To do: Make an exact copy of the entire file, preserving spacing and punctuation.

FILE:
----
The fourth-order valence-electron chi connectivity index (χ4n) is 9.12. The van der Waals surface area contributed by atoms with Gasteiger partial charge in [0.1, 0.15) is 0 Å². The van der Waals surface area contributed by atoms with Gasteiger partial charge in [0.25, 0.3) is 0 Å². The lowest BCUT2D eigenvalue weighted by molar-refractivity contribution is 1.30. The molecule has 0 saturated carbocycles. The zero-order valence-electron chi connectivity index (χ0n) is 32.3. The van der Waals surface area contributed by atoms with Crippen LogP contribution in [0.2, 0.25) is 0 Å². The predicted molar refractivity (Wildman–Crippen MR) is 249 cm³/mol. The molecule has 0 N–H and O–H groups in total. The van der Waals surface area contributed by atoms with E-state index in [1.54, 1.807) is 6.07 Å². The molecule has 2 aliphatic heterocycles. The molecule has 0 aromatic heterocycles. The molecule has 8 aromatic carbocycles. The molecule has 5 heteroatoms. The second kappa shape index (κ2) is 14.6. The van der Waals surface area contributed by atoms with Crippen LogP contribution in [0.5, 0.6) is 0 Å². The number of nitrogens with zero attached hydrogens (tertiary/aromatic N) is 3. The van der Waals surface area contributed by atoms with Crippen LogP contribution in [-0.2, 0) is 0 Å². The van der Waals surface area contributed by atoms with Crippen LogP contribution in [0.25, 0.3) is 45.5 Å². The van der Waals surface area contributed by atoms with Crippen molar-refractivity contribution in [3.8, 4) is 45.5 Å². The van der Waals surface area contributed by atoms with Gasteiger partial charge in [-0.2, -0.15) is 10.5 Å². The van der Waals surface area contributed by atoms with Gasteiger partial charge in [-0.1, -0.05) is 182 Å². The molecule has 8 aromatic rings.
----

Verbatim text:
The fourth-order valence-electron chi connectivity index (χ4n) is 9.12. The van der Waals surface area contributed by atoms with Gasteiger partial charge in [0.1, 0.15) is 0 Å². The van der Waals surface area contributed by atoms with Gasteiger partial charge in [0.25, 0.3) is 0 Å². The lowest BCUT2D eigenvalue weighted by molar-refractivity contribution is 1.30. The molecule has 0 saturated carbocycles. The zero-order valence-electron chi connectivity index (χ0n) is 32.3. The van der Waals surface area contributed by atoms with Crippen LogP contribution in [0.2, 0.25) is 0 Å². The predicted molar refractivity (Wildman–Crippen MR) is 249 cm³/mol. The molecule has 0 N–H and O–H groups in total. The van der Waals surface area contributed by atoms with E-state index in [1.54, 1.807) is 6.07 Å². The molecule has 2 aliphatic heterocycles. The molecule has 0 aromatic heterocycles. The molecule has 8 aromatic carbocycles. The molecule has 5 heteroatoms. The second kappa shape index (κ2) is 14.6. The van der Waals surface area contributed by atoms with Crippen LogP contribution in [0.5, 0.6) is 0 Å². The number of nitrogens with zero attached hydrogens (tertiary/aromatic N) is 3. The van der Waals surface area contributed by atoms with Crippen LogP contribution in [-0.2, 0) is 0 Å². The van der Waals surface area contributed by atoms with Crippen LogP contribution in [0.25, 0.3) is 45.5 Å². The van der Waals surface area contributed by atoms with Crippen molar-refractivity contribution in [3.8, 4) is 45.5 Å². The van der Waals surface area contributed by atoms with Gasteiger partial charge in [-0.2, -0.15) is 10.5 Å². The van der Waals surface area contributed by atoms with Gasteiger partial charge in [-0.1, -0.05) is 182 Å². The molecule has 8 aromatic rings.